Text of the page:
Starring Taylor Frey and Matt Dallas, Shoulder Dance is a new romantic dramedy from director Jay Arnold. It centers around a long-time unmarried couple, Ira (Dallas) and Josh (Frey), whose lives are stirred up by the arrival of Ira’s childhood best friend Roger (Rick Cosnett) and his girlfriend Lilly (Maggie Geha). The concept promises an interesting take on the dynamic between friendships and relationships, but the film ultimately falls flat due to an abundance of issues with the story, script, and production of this film.
The performances were the best aspect of this film, but unfortunately, most remained mediocre throughout. The film’s light premise and emotion-heavy story relied heavily on the leads’ emotional acting, but there seemed to be a lack of genuine emotional acting from the two leading men. In fact, every emotional scene felt stunted and awkward, as if the actors weren’t even sure where in the script and emotional journey these scenes fell. The most enjoyable performance was from Maggie Geha, who acted as a bright light of acting in an otherwise dull and awkward landscape.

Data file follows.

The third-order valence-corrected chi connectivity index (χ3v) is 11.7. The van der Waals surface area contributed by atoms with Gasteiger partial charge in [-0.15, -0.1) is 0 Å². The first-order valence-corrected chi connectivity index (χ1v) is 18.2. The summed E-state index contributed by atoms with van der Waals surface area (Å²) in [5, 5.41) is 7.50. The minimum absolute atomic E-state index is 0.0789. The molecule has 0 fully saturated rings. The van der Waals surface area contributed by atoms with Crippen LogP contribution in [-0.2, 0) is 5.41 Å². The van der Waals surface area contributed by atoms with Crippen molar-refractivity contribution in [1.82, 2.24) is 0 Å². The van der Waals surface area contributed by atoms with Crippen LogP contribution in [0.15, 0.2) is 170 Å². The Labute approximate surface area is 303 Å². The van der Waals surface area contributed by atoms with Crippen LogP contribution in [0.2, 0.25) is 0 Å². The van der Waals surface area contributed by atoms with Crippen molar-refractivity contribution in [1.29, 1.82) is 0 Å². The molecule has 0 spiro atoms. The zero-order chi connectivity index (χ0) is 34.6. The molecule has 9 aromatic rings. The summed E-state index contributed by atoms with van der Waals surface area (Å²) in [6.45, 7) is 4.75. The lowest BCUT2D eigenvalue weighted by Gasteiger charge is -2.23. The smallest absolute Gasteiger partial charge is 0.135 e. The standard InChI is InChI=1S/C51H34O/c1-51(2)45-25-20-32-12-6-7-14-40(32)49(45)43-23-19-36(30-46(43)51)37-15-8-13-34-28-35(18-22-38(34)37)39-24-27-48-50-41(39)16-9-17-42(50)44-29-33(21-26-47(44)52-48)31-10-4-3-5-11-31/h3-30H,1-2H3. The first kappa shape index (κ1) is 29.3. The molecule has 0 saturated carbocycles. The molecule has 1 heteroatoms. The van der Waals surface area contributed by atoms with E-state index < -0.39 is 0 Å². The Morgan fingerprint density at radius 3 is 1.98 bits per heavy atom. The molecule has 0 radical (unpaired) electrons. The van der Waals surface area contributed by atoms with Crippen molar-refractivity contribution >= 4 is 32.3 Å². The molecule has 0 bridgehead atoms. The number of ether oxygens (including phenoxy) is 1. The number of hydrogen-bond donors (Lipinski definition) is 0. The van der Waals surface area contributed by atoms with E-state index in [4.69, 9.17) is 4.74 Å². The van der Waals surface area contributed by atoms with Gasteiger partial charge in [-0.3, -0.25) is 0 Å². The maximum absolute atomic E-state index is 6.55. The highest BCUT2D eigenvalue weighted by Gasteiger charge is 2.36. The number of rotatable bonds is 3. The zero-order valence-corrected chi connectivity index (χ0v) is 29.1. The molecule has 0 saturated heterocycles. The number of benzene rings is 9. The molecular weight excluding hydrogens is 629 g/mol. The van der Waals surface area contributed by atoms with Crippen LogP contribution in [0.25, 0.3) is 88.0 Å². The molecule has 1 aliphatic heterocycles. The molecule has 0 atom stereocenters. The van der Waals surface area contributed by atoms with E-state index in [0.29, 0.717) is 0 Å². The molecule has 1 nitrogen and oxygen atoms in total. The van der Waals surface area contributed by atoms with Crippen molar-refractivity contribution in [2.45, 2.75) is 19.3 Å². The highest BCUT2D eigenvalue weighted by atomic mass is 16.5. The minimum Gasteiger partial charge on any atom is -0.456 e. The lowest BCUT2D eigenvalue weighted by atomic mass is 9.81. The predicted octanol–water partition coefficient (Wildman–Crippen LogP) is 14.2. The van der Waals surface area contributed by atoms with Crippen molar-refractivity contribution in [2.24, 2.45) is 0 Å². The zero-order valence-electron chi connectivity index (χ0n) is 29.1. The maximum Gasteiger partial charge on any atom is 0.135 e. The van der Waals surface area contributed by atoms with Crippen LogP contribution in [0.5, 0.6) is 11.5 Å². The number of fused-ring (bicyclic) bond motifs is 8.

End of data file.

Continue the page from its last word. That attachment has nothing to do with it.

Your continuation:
Many of the scenes in this film felt randomly thrown in and senseless, as if the film would do just fine without them. The story moved so slowly, and took multiple of these senseless scenes to make a new point, instead of using this opportunity to show the audience new twists and turns with each story moment and scene. All in all, the majority of the film’s entire plot felt like only one act of a full story, and everything else was dragged out; many unnecessary performance moments did not deliver on their promise of interesting, heightened emotions.
There were also a few nonsensical aspects due to gaps in story logic and production issues. For example, there is an entire scene in which Josh talks on the phone to a friend while making a sandwich, but a not-so-close look at the sandwich shows that he is only using bread and celery to make this so-called “famous sandwich.” As a viewer, this felt like lazy craftsmanship and production. There were also story gaps in the childhood relationship between Ira and Roger, such as the amount of years they had known each other, and the age they had been when their relationship stopped. Many times, the characters alluded to some undertones in their previous relationship that simply could not have been possible at that age.
Unfortunately, Shoulder Dance was quite a let-down for such an interesting premise. However, Maggie Geha’s performance was one good thing to come from it, and I hope to see her in more large roles down the line.